Nanna once told me about a china doll that her father had given her. One of her aunties was jealous of her and bumped her so hard when she on the stairs, that the doll fell from her arms and broke. They tried to have it fixed, but it wasn’t the same. I believe I may have discovered who this aunty was and perhaps why she shoved Nanna aside. That too will be a future blog post!
Nanna spent most of her teenage years at St Mary’s Presentation Convent in Northampton until her marriage to Tom Cripps at 21 years of age. She was an excellent singer and played the piano, earning certificates in Solo Singing and Pianoforte Playing in 1912 and Elementary Typewriting in 1914. Nanna was received into the Association of the Children of Mary the same year. She always said three rosaries every day. In later years when she moved to Geraldton, one would always find her sitting at the end of the dining room table saying her rosary, but she was forever losing them and eventually they would be found, stuffed down her front!!
Nanna was a very religious lady and this would have been because of her upbringing by the caring Presentation Nuns. She loved to paint and do embroidery. A special framed piece of work “Hearts and Homes” hung in her lounge room in Shenton Street. Her grandson Peter Cripps now has the wall hanging.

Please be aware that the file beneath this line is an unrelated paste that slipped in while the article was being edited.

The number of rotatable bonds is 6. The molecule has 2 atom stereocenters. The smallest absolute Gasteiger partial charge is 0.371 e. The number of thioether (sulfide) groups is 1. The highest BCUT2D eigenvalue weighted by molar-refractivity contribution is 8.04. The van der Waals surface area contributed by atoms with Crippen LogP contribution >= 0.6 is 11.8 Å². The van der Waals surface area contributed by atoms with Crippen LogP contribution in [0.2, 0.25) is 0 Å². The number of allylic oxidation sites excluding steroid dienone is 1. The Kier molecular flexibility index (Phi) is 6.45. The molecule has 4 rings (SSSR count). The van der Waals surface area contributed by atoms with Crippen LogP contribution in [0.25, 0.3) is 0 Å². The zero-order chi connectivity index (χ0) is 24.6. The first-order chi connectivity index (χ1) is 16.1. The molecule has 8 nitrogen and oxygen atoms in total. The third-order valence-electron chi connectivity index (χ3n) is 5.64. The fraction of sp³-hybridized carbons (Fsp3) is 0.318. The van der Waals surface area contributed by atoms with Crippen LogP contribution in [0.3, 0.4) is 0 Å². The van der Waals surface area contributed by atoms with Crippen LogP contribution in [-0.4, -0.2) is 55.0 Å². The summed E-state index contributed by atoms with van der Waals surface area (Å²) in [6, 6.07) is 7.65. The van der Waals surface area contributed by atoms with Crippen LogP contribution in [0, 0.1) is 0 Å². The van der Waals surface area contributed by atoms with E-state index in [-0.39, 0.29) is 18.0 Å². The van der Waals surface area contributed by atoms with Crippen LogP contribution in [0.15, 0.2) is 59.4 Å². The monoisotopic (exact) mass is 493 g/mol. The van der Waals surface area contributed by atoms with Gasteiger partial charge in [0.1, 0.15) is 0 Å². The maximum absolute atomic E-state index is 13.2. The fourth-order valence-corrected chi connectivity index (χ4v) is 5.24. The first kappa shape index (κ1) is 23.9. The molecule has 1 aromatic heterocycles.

In the school photo, my grandmother Norma is in the back row on the steps, far left and in the boarders photo taken at the convent, she stands in the back row, 5th left. Her best friend, who was later became her sister-in-law Maggie Cripps (Woodcock), is next to her on the left. I have the names of all those in the photo.
Nanna would often visit Mumby Farm with her friend Maggie Cripps and it was here that she met her husband to be Tom Cripps. Her father was away surveying when she married, so Mr Pres Crothers of the Geraldton Building Company fame gave her away. He was the husband of her friend Ivy Williams.
Stories from her children: